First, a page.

Institutional Review Board Statement

The experimental protocol was approved by the “Administración de Parques Nacionales (APN)” and the “Dirección de Fauna” of Neuquén and Río Negro provinces.

Informed Consent Statement

Not applicable, as there are no humans involved in this study.

Data Availability Statement

The data analyzed for the study are available from the corresponding author upon reasonable request.


We especially thank Fernando Hiraldo for his support and recommendations for this project on immature condors movements. We thank the field team of Mastrantuoni, O., Barbar, F., Graña Grilli, M., Ballejo, F., Rebolo-Ifrán, N., Wiemeyer, G., Encabo, M., Alarcón, P., Ignazi, G., Williams, H. and Shepard, E. for their help during bird tagging. We also thank Audrey Shaw for improving the English. We finally thank Antoni Margalida for the invitation to participate in this Special Issue.

Conflicts of Interest

The authors declare no conflict of interest.


  1. Bowler, D.E.; Benton, T.G. Causes and Consequences of Animal Dispersal Strategies: Relating Individual Behaviour to Spatial Dynamics. Biol. Rev. 2005, 80, 205–225. [Google Scholar] [CrossRef] [Green Version]
  2. Greenwood, P.J. Mating Systems, Philopatry and Dispersal in Birds and Mammals. Anim. Behav. 1980, 28, 1140–1162. [Google Scholar] [CrossRef]
  3. Ronce, O. How Does It Feel to Be like a Rolling Stone? Ten Questions about Dispersal Evolution. Annu. Rev. Ecol. Evol. Syst. 2007, 38, 231–253. [Google Scholar] [CrossRef]
  4. Gil, J.A.; Díez, Ó. Dispersión Juvenil Del Quebrantahuesos En Los Pirineos [Juvenile Dispersal of Bearded Vulture in the Pyrenees]. Quercus 1993, 91, 13–16. (In Spanish) [Google Scholar]
  5. Walls, S.S.; Kenward, R.E. Movements of Radio-Tagged Buzzards Buteo buteo in Early Life. IBIS 1998, 140, 561–568. [Google Scholar] [CrossRef]
  6. Forsman, E.D.; Anthony, R.G.; Reid, J.A.; Loschl, P.J.; Sovern, S.G.; Taylor, M.; Biswell, B.L.; Ellingson, A.; Meslow, E.C.; Miller, G.S. Natal and Breeding Dispersal of Northern Spotted Owls. Wildl. Monogr. 2002, 149, 1–35. [Google Scholar]
  7. Snyder, N.F.; Schmitt, N.J. California Condor: Gymnogyps californianus. In The Birds of North America; Poole, A., Gill, F., Eds.; The Academy of Natural Sciences and The American Ornithologists’ Union: Philadelphia, PA, USA; Washington, DC, USA, 2002. [Google Scholar]
  8. Vasilakis, D.P.; Poirazidis, K.S.; Elorriaga, J.N. Range Use of a Eurasian Black Vulture (Aegypius monachus) Population in the Dadia-Lefkimi-Soufli National Park and the Adjacent Areas, Thrace, NE Greece. J. Nat. Hist. 2008, 42, 355–373. [Google Scholar] [CrossRef]
  9. Alarcón, P.A.E.; Lambertucci, S.A. A Three-Decade Review of Telemetry Studies on Vultures and Condors. Mov. Ecol. 2018, 6, 13. [Google Scholar] [CrossRef]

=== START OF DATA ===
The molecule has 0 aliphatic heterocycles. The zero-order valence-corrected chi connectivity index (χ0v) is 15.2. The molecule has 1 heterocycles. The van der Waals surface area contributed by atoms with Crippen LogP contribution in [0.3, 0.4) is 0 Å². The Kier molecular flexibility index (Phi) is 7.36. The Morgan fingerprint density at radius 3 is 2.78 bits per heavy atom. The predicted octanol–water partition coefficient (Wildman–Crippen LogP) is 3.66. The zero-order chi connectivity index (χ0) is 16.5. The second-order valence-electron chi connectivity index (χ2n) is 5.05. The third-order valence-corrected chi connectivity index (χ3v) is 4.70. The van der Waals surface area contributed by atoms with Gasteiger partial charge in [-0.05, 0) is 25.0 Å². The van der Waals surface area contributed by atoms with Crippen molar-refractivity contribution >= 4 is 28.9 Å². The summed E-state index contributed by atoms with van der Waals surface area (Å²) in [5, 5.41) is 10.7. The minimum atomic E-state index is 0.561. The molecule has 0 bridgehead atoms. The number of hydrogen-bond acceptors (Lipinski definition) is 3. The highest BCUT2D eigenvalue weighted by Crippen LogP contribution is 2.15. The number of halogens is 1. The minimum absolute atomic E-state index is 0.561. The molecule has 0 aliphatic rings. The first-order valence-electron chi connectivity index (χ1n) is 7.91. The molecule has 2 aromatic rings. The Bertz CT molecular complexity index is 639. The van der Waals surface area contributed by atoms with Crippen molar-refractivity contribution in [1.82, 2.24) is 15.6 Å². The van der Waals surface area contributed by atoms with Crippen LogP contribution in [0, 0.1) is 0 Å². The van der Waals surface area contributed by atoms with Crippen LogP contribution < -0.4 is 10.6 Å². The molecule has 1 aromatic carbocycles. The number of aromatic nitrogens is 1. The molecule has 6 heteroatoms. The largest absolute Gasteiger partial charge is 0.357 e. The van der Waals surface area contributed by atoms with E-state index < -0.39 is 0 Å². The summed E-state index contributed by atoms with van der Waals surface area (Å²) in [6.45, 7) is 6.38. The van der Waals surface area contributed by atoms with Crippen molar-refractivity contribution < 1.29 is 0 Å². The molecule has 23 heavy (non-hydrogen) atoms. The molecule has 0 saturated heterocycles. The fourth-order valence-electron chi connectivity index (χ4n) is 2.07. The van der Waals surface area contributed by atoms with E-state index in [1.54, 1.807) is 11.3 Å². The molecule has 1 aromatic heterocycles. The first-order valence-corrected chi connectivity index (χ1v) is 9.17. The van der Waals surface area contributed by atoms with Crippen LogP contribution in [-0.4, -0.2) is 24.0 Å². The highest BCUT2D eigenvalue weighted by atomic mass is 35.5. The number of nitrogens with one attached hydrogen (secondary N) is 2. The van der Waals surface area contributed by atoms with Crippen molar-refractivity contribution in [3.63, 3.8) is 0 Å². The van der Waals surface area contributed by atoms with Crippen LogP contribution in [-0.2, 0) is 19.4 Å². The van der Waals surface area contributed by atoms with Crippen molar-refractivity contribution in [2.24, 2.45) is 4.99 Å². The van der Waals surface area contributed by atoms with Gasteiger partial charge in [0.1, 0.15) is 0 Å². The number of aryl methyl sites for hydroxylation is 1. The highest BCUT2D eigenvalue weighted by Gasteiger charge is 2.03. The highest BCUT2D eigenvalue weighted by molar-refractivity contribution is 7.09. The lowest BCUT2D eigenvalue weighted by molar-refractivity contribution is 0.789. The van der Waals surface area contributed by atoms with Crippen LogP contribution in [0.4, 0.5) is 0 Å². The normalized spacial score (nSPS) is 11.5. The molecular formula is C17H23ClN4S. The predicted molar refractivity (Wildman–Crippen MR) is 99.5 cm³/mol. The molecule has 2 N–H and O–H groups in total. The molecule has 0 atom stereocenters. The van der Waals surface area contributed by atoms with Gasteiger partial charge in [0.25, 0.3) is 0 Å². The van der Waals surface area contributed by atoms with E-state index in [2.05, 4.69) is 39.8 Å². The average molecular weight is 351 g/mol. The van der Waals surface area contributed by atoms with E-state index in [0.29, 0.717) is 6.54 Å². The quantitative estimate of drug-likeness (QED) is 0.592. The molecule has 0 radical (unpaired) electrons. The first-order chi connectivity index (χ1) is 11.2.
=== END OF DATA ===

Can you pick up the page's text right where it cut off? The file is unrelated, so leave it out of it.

10. McCaslin, H.M.; Caughlin, T.T.; Heath, J.A. Long-Distance Natal Dispersal Is Relatively Frequent and Correlated with Environmental Factors in a Widespread Raptor. J. Anim. Ecol. 2020, 89, 2077–2088. [Google Scholar] [CrossRef]
  11. Penteriani, V.; Ferrer, M.; Delgado, M.d.M. Floater Strategies and Dynamics in Birds, and Their Importance in Conservation Biology: Towards an Understanding of Nonbreeders in Avian Populations. Anim. Conserv. 2011, 14, 233–241. [Google Scholar] [CrossRef]
  12. Cagnacci, F.; Boitani, L.; Powell, R.A.; Boyce, M.S. Animal Ecology Meets GPS-Based Radiotelemetry: A Perfect Storm of Opportunities and Challenges. Philos. Trans. R. Soc. B 2010, 365, 2157–2162. [Google Scholar] [CrossRef] [Green Version]
  13. Penteriani, V.; Delgado, M.d.M. Thoughts on Natal Dispersal. J. Raptor Res. 2009, 43, 90–98. [Google Scholar] [CrossRef] [Green Version]
  14. Krüger, S.; Reid, T.; Amar, A. Differential Range Use between Age Classes of Southern African Bearded Vultures Gypaetus barbatus. PLoS ONE 2014, 9, e114920. [Google Scholar] [CrossRef] [PubMed] [Green Version]
  15. Margalida, A.; Pérez-García, J.M.; Afonso, I.; Moreno-Opo, R. Spatial and Temporal Movements in Pyrenean Bearded Vultures (Gypaetus barbatus): Integrating Movement Ecology into Conservation Practice. Sci. Rep. 2016, 6, 35746. [Google Scholar] [CrossRef] [PubMed] [Green Version]
  16. Morant, J.; Arrondo, E.; Sánchez-Zapata, J.A.; Donázar, J.A.; Cortés-Avizanda, A.; De La Riva, M.; Blanco, G.; Martínez, F.; Oltra, J.; Carrete, M.; et al. Large-Scale Movement Patterns in a Social Vulture Are Influenced by Seasonality, Sex, and Breeding Region. Ecol. Evol. 2023, 13, e9817. [Google Scholar] [CrossRef]
  17. Morrison, J.L.; Wood, P.B. Broadening Our Approaches to Studying Dispersal in Raptors. J. Raptor Res. 2009, 43, 81–89. [Google Scholar] [CrossRef] [Green Version]
  18. Clobert, J.; Le Galliard, J.-F.; Cote, J.; Meylan, S.; Massot, M. Informed Dispersal, Heterogeneity in Animal Dispersal Syndromes and the Dynamics of Spatially Structured Populations. Ecol. Lett. 2009, 12, 197–209. [Google Scholar] [CrossRef]